Editor’s note: The following obituary was provided by Currie Enterprises, marking the death of company founder Frank Currie.
The world has lost an industry pioneer and a great, beloved man. Frank Currie passed away on the evening of March 2 of natural causes in Yorba Linda, California with his family at his side.
He is survived by his wife of 61 years, Evelyn, his four sons: Charles, John, Raymond and Andy, as well as a large extended family.
Frank was born in Anaheim, California in 1929 and was one of five children. He was heavily involved in the early years of hot rodding, building Model A’s and T’s with overhead converted engines. Frank was known early on as the engine conversion go-to guy.
Frank was from a different time and a different generation. A time of innovators and entrepreneurs. A time when building hot rods was actually hard work and information and parts were scarce. He competed at the original Santa Ana Drags as well as went lake racing at Muroc and El Mirage. Being born in Southern California, Frank saw and did everything hot rodding’s early days had to offer.
Frank was a Korean war-era veteran. He was stationed in Oklahoma in the Air Force as an aircraft mechanic. Following his service, Frank went to work at Taylor-Dunn Manufacturing in Anaheim. This is where Frank met Evelyn. They were married in early 1955 and immediately started a family.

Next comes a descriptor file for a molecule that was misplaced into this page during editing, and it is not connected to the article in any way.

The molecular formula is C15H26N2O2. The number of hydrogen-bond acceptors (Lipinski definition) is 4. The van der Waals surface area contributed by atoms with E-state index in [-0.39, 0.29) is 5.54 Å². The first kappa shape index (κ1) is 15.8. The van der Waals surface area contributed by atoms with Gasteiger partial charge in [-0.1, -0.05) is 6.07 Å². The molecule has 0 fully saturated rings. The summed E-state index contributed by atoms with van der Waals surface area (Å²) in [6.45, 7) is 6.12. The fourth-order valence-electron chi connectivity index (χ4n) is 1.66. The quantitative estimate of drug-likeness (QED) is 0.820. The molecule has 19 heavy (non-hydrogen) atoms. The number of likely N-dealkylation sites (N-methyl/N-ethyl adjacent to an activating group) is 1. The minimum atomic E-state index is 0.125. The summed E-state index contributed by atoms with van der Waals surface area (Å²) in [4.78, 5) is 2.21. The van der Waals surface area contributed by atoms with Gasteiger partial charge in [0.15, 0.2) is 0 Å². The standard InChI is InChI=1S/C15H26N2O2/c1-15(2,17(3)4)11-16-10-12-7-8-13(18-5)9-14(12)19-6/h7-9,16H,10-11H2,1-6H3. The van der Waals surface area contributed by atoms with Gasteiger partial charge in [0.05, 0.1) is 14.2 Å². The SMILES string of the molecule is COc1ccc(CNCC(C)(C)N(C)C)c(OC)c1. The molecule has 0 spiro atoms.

Frank eventually became the foreman of the Taylor-Dunn shop, where he realized an ever-growing need for rear differentials to be adapted to the chicken feeder machines that were manufactured at Taylor-Dunn. In the early days it was Ford banjo rear ends, then on to early Plymouth drop-out rear ends, and finally to the 9-inch Fords.
Frank became a large supplier of the core rear ends to Taylor-Dunn. Property was bought in east Anaheim in 1956 and in 1959, Frank and Evelyn founded Currie Enterprises and moved full-time to their own business of supplying the rear end cores.
As the years went on, facilities grew and Frank added tear-down, rebuilding and modification facilities for the rear ends he was supplying to Taylor-Dunn. As Frank’s boys grew, he offered them as much piece work as they wanted to do in the shop to earn money for fun things like motorcycles and cars.
In 1985, Currie Enterprises moved again to a larger facility and Frank’s boys took over the reins of the company as Frank retired to build hot rods and Jeeps.
Frank competed in The Great American Race 20 times, winning the overall once and winning countless segments. He also dabbled in the LaCarrera Panamerica three years in a row with his ’65 Shelby Mustang.
He remains the only person in history to have driven a car to Bonneville, run over 200 mph and then driven the car home. This car, his AA/SR #258, was 1998 Hot Rod of the year. He was a ’32 Ford lover and aficionado to the bone. At the time of his passing, he had two ’32 roadsters-a ’32 3-window coupe and a ’32 Tudor sedan.
Jeeping and off-roading was another family passion. From early Broncos and Willys station wagons, all the way up to his last Jeep-an LS-powered TJ-Frank was an experienced off-roader. He spent many off-road trips Jeeping with Tom McMullen in the ’80s and he co-drove with son John in the first BFG Rock Crawling Championship in 1998, where they took second place.
Frank was a member of the California Roadsters car club and had been a member of the Regroupers Jeep Club.
The family asks that any correspondence or sentiments be sent to: Currie Enterprises, 382 N. Smith Ave., Corona, CA 92880.